The debate rages on between the Renewable Fuels Association and the Brazilian Sugarcane Industry Association (UNICA) over whose fuel is better for America. Ultimately, UNICA wants in and RFA wants them out.
Earlier this week, UNICA planned a pump promotion in Washington D.C. at two gas stations where for a limited time, drivers would receive 54 cents off per gallon on their fuel purchase. This amount was chosen to highlight the 54-cent-per-gallon tariff on imported ethanol and demonstrate to consumers that sugarcane ethanol saves them money at the pump. However, the promotion was canceled due to “political” reasons shortly after it was made public.
Brazil is currently lobbying to end the ethanol tariff in an effort to export more sugarcane ethanol to the United States and promotes that sugarcane ethanol is a “clean and affordable renewable fuel that reduces greenhouse gas emissions by at least 60 percent compared to gasoline and could help the United States cut its dependence on oil from the Middle East.” Earlier this year Brazil ended tariffs on imported ethanol and is hoping that the U.S. will follow suit.
Joel Velasco, UNICA’s chief representative in North America said of the event cancellation by Capitol Petroleum Group,”While we are unclear who caused this sudden shift in plans, one thing is certain: consumers win when businesses have to compete in an open market, because competition produces higher quality products at lower costs. UNICA will continue advocating for open market competition by encouraging Congress to end the 54-cent-per-gallon tariff on imported ethanol.”
On the other side of the debate is RFA who is advocating for the tariff to stay in place. In a press statement released this week, Bob Dinneen, President and CEO, noted that Brazilian ethanol will not save consumers money at the pump but cost them more. According to the release, “A close look at the facts reveals that American ethanol is selling at a significant discount to Brazil’s. At today’s prices, a gallon of gasoline mixed with 10 percent American ethanol (E10) would be 11 cents Cheaper than a similar gallon using Brazilian ethanol. In fact, the gallon of gasoline with 10 percent Brazilian ethanol would be more expensive than straight gasoline.”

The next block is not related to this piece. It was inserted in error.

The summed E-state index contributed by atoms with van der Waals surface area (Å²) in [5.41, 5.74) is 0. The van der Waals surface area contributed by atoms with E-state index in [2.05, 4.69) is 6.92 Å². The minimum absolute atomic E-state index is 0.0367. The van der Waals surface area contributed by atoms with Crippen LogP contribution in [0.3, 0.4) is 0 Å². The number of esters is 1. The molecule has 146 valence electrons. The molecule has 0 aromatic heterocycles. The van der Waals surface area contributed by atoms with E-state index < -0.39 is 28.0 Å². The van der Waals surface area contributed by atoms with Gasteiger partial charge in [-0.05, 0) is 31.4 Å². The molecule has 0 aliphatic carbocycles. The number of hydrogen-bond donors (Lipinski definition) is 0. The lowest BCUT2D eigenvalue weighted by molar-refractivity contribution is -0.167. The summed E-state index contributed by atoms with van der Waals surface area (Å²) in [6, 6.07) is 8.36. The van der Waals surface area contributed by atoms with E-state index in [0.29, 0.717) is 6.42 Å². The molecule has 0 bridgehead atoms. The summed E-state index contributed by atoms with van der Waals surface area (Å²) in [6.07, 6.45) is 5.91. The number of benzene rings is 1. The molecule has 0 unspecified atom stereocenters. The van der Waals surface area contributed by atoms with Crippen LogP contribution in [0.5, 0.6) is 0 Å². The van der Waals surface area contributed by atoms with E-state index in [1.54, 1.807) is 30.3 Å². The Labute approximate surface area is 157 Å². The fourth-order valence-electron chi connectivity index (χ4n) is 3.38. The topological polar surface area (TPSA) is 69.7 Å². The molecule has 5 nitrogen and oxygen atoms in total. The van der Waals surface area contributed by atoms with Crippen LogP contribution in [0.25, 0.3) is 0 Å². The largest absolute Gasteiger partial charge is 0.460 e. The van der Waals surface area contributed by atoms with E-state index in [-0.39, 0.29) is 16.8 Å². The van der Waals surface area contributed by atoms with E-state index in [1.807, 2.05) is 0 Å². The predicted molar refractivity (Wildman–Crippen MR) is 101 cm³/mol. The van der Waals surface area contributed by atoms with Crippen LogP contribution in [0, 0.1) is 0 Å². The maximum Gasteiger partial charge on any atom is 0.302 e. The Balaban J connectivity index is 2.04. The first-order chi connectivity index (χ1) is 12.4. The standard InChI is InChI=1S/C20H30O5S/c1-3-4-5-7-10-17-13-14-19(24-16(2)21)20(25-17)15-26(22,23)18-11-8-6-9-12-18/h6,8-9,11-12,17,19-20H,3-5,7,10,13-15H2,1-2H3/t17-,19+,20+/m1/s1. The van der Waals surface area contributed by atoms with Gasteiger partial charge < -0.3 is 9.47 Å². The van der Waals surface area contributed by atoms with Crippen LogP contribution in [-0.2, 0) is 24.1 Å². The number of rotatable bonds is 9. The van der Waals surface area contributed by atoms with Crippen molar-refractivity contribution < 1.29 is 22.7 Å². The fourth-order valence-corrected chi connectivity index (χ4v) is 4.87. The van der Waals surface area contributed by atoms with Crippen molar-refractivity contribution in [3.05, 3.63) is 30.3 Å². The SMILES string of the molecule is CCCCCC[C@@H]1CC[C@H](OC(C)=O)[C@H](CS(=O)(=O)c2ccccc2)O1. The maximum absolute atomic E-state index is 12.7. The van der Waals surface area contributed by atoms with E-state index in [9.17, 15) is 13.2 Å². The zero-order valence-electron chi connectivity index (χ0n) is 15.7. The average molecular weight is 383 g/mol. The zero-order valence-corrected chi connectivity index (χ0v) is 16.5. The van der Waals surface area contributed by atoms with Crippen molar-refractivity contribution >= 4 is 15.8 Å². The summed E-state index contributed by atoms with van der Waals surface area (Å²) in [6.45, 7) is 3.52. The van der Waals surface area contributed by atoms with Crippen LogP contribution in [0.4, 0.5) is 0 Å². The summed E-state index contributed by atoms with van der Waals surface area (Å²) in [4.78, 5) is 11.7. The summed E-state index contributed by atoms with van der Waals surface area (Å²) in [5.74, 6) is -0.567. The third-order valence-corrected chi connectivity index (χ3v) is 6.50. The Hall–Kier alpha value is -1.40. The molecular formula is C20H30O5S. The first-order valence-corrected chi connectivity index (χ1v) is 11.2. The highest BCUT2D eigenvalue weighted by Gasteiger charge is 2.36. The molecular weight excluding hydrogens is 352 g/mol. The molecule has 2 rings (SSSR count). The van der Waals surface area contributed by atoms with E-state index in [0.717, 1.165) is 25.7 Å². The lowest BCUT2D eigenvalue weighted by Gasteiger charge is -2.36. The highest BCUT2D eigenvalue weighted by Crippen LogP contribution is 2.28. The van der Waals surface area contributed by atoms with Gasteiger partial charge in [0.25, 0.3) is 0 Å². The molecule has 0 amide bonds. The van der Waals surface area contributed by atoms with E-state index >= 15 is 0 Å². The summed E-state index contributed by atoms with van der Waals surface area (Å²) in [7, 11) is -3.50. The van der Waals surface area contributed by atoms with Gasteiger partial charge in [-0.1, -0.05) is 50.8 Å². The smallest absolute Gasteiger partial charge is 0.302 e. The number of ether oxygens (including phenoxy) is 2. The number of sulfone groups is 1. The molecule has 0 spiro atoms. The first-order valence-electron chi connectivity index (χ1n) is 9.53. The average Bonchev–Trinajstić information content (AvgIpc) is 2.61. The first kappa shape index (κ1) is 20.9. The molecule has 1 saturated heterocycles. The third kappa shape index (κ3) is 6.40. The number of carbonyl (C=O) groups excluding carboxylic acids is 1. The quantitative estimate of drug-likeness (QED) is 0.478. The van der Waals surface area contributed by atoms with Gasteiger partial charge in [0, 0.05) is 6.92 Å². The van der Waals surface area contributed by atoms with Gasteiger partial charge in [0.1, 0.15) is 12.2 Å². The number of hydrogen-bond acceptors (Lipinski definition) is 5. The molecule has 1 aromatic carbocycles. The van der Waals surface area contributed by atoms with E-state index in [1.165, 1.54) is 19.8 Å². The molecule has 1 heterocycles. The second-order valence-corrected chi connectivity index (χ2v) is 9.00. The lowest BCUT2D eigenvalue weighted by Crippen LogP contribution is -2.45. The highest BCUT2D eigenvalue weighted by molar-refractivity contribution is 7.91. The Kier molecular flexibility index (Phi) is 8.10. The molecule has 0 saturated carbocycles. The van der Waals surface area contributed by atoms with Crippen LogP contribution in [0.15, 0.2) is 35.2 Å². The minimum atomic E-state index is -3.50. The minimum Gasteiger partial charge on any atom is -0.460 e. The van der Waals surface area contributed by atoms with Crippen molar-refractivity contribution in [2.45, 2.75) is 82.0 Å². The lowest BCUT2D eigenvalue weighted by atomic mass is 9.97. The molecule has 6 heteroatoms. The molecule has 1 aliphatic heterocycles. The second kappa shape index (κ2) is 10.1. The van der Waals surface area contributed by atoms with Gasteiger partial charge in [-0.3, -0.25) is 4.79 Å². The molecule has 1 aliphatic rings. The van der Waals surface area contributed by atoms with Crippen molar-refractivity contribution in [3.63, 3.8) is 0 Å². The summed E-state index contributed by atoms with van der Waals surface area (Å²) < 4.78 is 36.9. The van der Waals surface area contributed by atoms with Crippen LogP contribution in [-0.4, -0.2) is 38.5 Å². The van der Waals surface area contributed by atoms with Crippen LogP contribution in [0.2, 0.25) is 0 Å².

Dinneen continued, “Rather than seeking to cannibalize this market, Brazil should be working with the U.S. to expand the use of ethanol globally to displace reliance on petroleum. Unfortunately, Brazil’s singular focus on tapping into American taxpayer wallets impedes such efforts.”
Yet Marcos Jank, UNICA’s President and CEO has made a call for the worldwide elimination of ethanol tariffs and that ethanol should be globally traded as a commodity.
However, RFA claims that if the tariff were removed, Brazilian ethanol would still be 6 cents per gallon more expensive than E10 blended with American ethanol. RFA also notes that America has imported more than 2.5 billion gallons of ethanol over the past five years as part of the Caribbean Basin Initiative.
“Waiving the tariff and allowing Brazilian ethanol access to American taxpayer dollars would cost Americans money and subsidize a foreign industry with a checkered environmental and labor record,” concluded Dinneen.
In response to RFA’s ongoing campaign for ethanol tariffs, Velesco writes, “And the next time RFA tells you something is impossible – like competing in an open market for clean, renewable energy – I suggest taking the statement with a grain of salt.
Click here to learn more about, “What Brazil Doesn’t Want You to Know.”
Click here to learn more about why sugarcane ethanol is, “A Sweeter Alternative.”